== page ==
O ne early spring morning in March the dogs (Smithy and Jeff) and I set off on a hike to Sally Rainbow’s dell in the east of Hertfordshire.
We caught a train to Stevenage and then to Watton-at-Stone, this all took a good hour and a half but I had a book1 and a cup of tea with me and the dogs settled down after searching the carriage for snacks.
We arrived at Watton just before midday and headed south in the direction of Bramfield woods. I had been this way before having wild camped in the woods a few years past.
On entering the woods I released Jeff from his lead while poor Smithy had to stay on his; being a terrier his instinct is to hunt and he is impossible to get back on the lead again. Jeff, on the other hand, is of a more nervous disposition and hates having me out of his sight for long.
We made our way to Sally Rainbow’s Dell, a steep-sided chalk hollow where, in the 18th century, lived a reputed witch.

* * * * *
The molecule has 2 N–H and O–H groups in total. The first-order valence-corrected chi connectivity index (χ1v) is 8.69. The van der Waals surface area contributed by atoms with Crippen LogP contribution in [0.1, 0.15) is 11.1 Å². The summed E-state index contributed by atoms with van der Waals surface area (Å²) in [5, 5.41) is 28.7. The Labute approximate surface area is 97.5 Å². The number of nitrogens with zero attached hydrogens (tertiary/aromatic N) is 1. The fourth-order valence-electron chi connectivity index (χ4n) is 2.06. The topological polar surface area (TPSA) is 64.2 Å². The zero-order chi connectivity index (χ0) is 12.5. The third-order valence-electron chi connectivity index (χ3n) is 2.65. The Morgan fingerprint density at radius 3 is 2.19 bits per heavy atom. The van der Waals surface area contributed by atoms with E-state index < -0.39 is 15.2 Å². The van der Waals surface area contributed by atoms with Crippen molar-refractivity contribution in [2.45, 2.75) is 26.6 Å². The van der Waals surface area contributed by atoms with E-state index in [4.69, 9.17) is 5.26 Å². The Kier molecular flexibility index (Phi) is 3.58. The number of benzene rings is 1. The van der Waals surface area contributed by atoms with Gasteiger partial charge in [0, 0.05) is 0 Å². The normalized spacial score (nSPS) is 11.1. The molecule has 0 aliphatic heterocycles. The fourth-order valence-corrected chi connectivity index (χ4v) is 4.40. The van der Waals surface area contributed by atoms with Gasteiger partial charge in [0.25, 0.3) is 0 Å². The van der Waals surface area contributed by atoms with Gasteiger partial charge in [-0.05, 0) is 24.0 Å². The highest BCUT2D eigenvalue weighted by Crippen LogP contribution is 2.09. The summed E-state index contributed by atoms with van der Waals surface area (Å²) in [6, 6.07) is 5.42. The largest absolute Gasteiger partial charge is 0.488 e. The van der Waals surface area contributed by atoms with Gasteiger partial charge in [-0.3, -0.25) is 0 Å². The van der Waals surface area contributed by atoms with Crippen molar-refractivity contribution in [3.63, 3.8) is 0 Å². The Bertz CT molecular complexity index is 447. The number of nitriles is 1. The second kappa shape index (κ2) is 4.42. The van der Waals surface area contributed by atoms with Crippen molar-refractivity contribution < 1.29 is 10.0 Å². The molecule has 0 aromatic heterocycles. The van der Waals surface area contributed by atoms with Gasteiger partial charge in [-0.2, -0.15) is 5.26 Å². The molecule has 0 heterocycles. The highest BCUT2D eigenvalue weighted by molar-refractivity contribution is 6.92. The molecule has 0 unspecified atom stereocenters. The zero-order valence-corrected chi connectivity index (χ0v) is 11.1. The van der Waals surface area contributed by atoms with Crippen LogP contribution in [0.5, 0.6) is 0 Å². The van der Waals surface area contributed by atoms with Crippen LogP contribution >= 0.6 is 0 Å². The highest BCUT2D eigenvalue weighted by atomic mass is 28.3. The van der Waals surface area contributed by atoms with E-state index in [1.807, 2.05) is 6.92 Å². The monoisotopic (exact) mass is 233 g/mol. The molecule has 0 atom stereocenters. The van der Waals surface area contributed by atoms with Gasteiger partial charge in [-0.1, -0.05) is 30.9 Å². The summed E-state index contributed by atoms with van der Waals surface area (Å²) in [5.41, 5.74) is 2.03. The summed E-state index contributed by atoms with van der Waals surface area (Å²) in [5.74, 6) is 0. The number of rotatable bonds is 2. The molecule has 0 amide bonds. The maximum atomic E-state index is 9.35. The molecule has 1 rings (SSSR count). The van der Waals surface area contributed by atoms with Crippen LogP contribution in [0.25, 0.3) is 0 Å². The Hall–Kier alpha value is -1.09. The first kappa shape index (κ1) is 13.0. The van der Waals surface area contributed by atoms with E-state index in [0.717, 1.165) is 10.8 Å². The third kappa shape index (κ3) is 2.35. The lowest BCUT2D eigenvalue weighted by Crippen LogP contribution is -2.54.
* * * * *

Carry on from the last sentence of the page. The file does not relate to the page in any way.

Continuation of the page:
Legend has it that Sally Rainbow was on good terms with highwaymen Dick Turpin and Walter Clibbon who used the dell as a hiding place and storage for their ill-gotten gains. It is rumoured that Sally extorted money and food from local farmers in exchange for ‘protecting’ livestock from the evil machinations of other witches, a kind of Hertfordshire protection racket.
How much of this is true is anyone’s guess. It is just as likely that Sally was an elderly homeless woman living by her wits in the woods, a century or so earlier she would have been burnt at the stake.
Sally Rainbow’s Dell (photo by Mark Jobling)
From the dell, we made our way down to the village of Bramfield and enjoyed a pint at the Grandison pub.
Most of the rest of the walk was across open farmland.
Eventually, we found ourselves at North Hertford station where we began the long journey home.
Oh yes, I almost forgot, on this hike I tried out my premium membership of the OS map app and very handy it was, £4 a month is a pretty good deal. I like it how I can plan out a hike online and then download it to my phone for offline use. Good stuff.
Footnotes and further reading
|⇧1||The Betrayers by David Bezmozgis|